Someone once said “I’m interested in the future because it’s the place where I’m going to spend the rest of my life”. I have always informed myself about the categories we’ll talk about down below for this reason, because of the sociological and professional consequences they will imply in the future: Baby Boomers, X Generation, Y Generation (or Millennials) and Z Generation.
I don’t personally like to label people or separate them into groups, but I understand the need of creating categories to explain demographic changes in a particular society; naming things so we can understand and study them better is part of our human nature.
New opinions and categories keep appearing as there are people who don’t feel part of any of those generations, and this happens mainly because they condemn the flaws of the predecessor or successor generation. Quoting an article Good magazine published on the topic, there are a group of people that feel “in between of X Generation’s disappointment and Millennials’ optimism, but not as mad or as confident as them”. This is interesting because we start labelling and assigning certain values to each generation: disappointed vs. happy, distrustful vs. confident… and that’s not far from good vs. bad or past vs. future.
José Ortega y Gasset commented that “we’re trained by the era we live in, especially by our youth’s experiences, those that will determine our lives”. This implies that any generation has a homogeneous set of beliefs and values, because time flows and things change, and that is why people with over 20 years of experience see more disruptive a Millennial profile, closer in time to its successor generation, Z Generation.
I had my first mobile phone when I was in university and, before that, to invite the girl I liked to the cinema I had to call a landline phone and pray for her (and not her dad) to answer. We only have to look around us to see that those circumstances are inconceivable today. Nowadays we see that those who were born after that have been quickly gaining accessibility and immediacy, but they also have been losing values like the patience and being able to judge when is the most appropriate moment to do something or express one’s opinion. Even the critical capacity of reducing the distance between two opposite opinions has almost disappeared.
These days there are many companies where different generations coexist and work together: there, we’ll find people with very different experiences, ways of thinking, acting and even being. All these differences will affect their relation with their job and with their surroundings. We’ll find people that are still looking for their place in the world, people used to the immediacy they’ve grown with and with no fear of “work nomadism”, as they are confident enough. They probably trust themselves more than their surroundings. These people are looking for something that quickly and completely meets their expectations, or else they’ll keep looking, for example, for reconciliation in the form of a job from home or job flexibility, as well as several benefits that build a good emotional salary. Baby Boomers and members of the X Generation will definitely have a different perception.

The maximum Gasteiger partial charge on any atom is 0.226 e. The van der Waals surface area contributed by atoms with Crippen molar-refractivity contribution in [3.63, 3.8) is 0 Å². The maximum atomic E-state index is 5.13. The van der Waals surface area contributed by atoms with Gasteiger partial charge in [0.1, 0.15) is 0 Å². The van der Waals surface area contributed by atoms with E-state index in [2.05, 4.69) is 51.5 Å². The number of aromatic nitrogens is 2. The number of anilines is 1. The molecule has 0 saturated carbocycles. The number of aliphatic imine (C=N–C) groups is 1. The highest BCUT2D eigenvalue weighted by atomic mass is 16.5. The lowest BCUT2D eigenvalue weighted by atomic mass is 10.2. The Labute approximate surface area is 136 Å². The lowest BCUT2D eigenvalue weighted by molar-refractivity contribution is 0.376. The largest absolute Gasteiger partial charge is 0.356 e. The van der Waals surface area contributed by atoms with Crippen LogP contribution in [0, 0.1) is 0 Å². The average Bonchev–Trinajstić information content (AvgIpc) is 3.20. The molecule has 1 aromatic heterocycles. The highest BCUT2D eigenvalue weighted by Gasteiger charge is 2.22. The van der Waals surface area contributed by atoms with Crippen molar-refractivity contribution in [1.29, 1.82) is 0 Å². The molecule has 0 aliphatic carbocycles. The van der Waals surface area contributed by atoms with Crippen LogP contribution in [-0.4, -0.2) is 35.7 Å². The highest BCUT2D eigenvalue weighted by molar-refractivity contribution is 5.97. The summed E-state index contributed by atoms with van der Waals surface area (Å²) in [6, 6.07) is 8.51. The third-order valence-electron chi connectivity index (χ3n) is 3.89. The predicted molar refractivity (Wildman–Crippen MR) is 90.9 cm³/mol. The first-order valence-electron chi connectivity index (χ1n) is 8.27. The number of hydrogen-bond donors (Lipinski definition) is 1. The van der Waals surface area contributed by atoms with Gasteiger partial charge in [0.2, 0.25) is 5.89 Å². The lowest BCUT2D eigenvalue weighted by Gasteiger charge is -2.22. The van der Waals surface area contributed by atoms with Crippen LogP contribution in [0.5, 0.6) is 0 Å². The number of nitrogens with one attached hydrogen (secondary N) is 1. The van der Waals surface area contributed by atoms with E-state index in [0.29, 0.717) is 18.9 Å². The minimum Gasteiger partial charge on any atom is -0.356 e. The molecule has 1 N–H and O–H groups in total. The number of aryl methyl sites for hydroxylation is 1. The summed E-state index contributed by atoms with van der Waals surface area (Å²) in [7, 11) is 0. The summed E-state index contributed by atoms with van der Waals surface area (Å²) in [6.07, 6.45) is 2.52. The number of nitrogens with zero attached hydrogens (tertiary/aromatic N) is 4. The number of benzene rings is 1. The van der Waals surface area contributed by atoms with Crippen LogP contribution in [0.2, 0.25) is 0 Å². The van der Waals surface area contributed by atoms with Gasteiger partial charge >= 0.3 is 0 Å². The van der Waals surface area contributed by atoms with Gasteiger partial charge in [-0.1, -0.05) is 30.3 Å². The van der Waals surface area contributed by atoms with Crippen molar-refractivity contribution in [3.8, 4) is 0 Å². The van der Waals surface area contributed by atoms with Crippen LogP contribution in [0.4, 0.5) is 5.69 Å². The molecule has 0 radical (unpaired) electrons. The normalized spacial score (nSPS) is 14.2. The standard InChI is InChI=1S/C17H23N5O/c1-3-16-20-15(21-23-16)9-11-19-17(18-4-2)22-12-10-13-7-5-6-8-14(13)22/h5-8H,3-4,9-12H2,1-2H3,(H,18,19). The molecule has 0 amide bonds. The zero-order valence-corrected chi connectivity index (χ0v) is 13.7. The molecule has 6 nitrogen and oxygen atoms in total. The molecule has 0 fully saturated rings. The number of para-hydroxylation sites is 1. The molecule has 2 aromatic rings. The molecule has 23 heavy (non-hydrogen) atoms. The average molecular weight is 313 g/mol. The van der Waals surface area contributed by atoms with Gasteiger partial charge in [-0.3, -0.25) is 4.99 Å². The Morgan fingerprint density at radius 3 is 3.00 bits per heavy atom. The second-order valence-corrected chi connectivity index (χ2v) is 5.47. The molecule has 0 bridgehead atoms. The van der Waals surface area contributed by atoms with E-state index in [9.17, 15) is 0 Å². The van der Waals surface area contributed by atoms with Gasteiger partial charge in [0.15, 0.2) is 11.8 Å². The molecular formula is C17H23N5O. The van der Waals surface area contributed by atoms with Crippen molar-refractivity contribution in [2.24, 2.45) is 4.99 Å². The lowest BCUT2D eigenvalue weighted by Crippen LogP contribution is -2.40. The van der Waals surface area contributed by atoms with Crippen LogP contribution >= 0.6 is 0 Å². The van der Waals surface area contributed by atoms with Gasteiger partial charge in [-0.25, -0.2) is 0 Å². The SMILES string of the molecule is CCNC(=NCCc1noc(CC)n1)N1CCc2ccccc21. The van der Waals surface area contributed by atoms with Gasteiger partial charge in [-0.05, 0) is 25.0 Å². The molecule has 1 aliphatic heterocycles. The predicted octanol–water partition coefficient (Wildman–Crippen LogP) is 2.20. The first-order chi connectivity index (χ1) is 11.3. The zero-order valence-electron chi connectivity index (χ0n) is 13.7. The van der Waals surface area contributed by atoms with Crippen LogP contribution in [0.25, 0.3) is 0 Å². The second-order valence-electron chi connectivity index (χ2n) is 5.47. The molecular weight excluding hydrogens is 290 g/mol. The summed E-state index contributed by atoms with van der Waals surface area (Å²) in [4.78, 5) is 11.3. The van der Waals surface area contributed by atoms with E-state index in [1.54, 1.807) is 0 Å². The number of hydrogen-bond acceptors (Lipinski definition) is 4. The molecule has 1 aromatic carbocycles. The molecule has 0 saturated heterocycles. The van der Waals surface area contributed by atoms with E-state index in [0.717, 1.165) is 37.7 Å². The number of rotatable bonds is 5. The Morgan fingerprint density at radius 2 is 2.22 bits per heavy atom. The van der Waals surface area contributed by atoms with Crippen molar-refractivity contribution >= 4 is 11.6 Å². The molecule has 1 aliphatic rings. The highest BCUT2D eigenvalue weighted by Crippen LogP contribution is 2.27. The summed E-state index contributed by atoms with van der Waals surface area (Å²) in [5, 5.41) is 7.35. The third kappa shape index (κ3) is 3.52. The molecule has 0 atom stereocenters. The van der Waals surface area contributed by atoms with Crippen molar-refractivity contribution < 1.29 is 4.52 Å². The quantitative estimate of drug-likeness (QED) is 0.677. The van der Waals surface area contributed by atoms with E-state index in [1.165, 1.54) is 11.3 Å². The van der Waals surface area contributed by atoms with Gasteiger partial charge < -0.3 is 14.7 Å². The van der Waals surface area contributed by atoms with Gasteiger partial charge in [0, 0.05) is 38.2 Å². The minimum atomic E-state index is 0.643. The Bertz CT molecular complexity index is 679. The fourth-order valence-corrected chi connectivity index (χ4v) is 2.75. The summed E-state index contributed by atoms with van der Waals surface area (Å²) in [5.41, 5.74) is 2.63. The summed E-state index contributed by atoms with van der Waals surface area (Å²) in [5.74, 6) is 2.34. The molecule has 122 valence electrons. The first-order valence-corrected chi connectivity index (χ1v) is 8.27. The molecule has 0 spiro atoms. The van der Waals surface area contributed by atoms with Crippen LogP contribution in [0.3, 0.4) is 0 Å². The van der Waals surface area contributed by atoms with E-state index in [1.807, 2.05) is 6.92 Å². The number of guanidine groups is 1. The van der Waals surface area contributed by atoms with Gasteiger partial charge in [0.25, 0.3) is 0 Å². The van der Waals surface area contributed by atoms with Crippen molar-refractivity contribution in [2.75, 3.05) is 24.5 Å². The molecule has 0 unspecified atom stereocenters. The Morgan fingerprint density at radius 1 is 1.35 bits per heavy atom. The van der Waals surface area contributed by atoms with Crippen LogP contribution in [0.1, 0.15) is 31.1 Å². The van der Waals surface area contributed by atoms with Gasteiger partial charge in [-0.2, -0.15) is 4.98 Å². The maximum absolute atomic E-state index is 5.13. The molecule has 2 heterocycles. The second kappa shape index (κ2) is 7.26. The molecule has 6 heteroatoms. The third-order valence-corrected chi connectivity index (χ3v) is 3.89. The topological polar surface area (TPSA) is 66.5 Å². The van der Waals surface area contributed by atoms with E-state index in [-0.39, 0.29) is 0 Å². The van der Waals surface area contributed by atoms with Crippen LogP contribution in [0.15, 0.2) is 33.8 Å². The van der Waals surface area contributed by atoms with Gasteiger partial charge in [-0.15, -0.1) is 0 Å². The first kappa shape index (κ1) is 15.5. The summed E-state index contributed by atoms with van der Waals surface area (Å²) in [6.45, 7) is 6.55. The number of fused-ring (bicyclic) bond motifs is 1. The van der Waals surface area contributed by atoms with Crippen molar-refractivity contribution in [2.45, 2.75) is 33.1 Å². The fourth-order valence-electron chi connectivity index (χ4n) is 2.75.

On the contrary, we people with over 10 years’ experience come from a more appeasing culture, maybe because we’ve lived and worked under other working models where working from home was never even mentioned. Rather than that, we were focused on how working would allow us to achieve financial independence, get a house, a car and start a family. These examples may not be priorities for younger workers, and that is respectable too.
We must add the problem of false beliefs; for example, not for being younger you learn quicker, and it’s also not true that a senior profile can’t be innovative. Technological progress evolves, and so do people. Artificial intelligence, for example, will be applied to more and more fields with time, and we’ll all have to adapt, it doesn’t matter if we’ve been working 3 or 20 years. Learning from our past and from the people who were there before us and being able to adapt are two attributes companies must have nowadays. It’s a challenge we all have to face. If we achieve this, our differences can make us stronger; we could learn from each other instead of pushing each other aside because of labels.
In this new work environment, Millennial or Z Generation’s work ethics won’t be better or worse than others, just different. Some speeches, depending on the one delivering them, praise or mortify figures forgetting the most important thing: we’re talking about persons, and we must create spaces to create the Rubik cube that is intergenerational coexistence in organizations.
It’s easier than it seems; it doesn’t matter your age if you work with an open mind and you learn from everything and everyone, because adapting to changes is a development opportunity. Let’s not forget that we are better together; changes are both an opportunity and a challenge to work all together.